Is freelance software development worth it?
There are millions of freelance software developers around the world — just as like there are millions of software developers who are happy being employed. But according to those who have freelanced before — and either quit or are still freelancing: Is freelance software development worth it?
The simple answer is, well, it depends. As one person put it:
It’s not for everyone. Some people like the security and community they have with a permanent role. However, if your desire is to learn and progress, then the best and fastest way is as a contractor/freelancer. (Tahir Khalid)
So unfortunately, there’s no perfect answer. Why? Well, because it ultimately depends on you. Or to be more accurate, it depends on what kind of person you are. In fact, you can see from the quote above that freelance programming has some drawbacks (lack of security and community) but definitely some benefits (learning and making progress) too.
Of course, you won’t know if you don’t try. But to help you make a decision, we’ve put together all the pros and cons that you can use when you’re considering to build a career as a freelance software developer.
It’s all about the money. Or is it?
Many people claim the one reason for working as a freelance programmer is the money. To a certain extent, that is (or can be) true. Hourly and per-project rates tend to be higher for freelancers than for full-time employees, for a range of reasons.
Having been a freelance software developer for 20 years now, I can say yes, I definitely average more money than I could as an employee. I have had a couple of weak/mediocre years but never a really terrible one. (Kevin McKenna)
But though freelance programming can pay well, it’s not all fun and games. As a full-time employee, you can generally look forward to steady work and pay.
Freelancers, however, face much greater uncertainty, whether that’s wondering where to find their next contract, volatility in pay rates, or struggling through times of economic uncertainty (consider freelancing in a financial crisis!).
But money isn’t the only consideration when thinking about going freelance. Consider the benefits of full-time employment that you lose as a freelancer. These typically include things like:
- Paid time off and holidays
- Work sabbaticals
- Sick pay
- Paid education/training
- Company-supplied tools like computers and software
- Healthcare/medical insurance (a big consideration in the USA)
- Other employee perks like conferences, travel, gyms, and office catering
At Lancebase we like to say: Half the work you do as a freelancer is working on your business instead of in.
In other words, the most important thing to remember as a freelancer is that you are a business. And no business survives if it can’t promote itself effectively to win clients, bring work through the door, and get paid for that work. There’s a number of steps you should take when starting as a freelance software dev.
That means you can’t depend just on your programming skills if you go freelance. You’ll need complementary skills/resources to help you find your first client (and second, and third…), sell yourself to clients, negotiate contracts, and get paid.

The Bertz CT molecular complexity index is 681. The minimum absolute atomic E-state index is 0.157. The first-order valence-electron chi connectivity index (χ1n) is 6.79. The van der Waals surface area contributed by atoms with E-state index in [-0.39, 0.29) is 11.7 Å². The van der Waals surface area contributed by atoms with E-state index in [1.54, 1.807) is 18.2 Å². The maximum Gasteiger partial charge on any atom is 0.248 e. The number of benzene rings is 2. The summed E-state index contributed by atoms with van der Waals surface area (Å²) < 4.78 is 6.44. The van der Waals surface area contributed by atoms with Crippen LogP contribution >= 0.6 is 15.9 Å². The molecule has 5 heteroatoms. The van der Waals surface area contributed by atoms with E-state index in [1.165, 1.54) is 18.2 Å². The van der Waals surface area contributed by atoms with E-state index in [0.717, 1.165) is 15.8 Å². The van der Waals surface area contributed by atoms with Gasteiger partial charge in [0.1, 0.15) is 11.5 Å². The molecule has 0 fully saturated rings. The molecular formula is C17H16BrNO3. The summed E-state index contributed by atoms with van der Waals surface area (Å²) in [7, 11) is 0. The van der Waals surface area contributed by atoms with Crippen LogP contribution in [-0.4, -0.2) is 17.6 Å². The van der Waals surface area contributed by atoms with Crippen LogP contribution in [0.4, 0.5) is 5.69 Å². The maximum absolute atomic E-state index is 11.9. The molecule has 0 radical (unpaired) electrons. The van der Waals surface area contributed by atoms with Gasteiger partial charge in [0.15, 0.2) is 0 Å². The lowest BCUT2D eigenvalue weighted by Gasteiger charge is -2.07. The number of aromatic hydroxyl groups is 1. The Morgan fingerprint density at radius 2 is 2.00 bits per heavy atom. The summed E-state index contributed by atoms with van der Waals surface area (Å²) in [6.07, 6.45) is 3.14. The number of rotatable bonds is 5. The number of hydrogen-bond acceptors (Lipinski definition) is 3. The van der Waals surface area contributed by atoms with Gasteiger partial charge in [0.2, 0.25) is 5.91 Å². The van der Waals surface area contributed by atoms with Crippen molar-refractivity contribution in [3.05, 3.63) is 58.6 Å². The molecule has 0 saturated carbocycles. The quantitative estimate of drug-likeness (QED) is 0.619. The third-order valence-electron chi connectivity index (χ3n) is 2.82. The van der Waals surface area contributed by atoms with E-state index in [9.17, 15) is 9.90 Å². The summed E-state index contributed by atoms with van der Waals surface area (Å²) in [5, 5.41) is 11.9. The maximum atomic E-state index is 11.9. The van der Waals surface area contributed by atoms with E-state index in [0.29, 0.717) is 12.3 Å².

Some of this can be done on your behalf by an agent or online platforms that operate as intermediaries, putting clients and contractors together. However, part of this marketing effort involves building your brand and you’ll need to do this yourself.
Many freelancers promote themselves through websites and on platforms like social media, LinkedIn, Stack Overflow, Reddit, and GitHub. When you find prospective clients, they’ll often look in these places to see evidence of your programming skills, industry engagement, and subject expertise.
This, then, raises a big question: Are you comfortable with promoting yourself online?
And is it even a good idea for you? Depending on your personality, worries about data security, or the work you do (maybe you work in a sensitive area like military/defence, intelligence, or policing), you might want to keep your personal information out of the public domain.
So building your brand as a freelance software developer could be challenging if you don’t want to ‘put yourself out there’ on social networks and forums. It’s not impossible — you can build your professional network offline through face-to-face meetings, conferences, colleagues, etc., — but it’s a key consideration if you’re thinking of going freelance.
Remember how we looked at the perks full-time employees enjoy? Being a freelancer means you have to bear the cost of personal and professional development. Not only is an employer not paying for it, but the time you spend on personal development is time you’re not working.
As a freelance programmer, you miss out on the resources provided by the company you would work for as an employee. There’s generally no personal development platform, no trainings or other free courses or exams you can take to level up your skills.
You do have a manager of course, but that manager will not automatically help you to become better at your job. Rather, you have to do that yourself. You have to ask for feedback yourself, find the best ways to develop your skills yourself, and of course pay for any trainings or certifications yourself.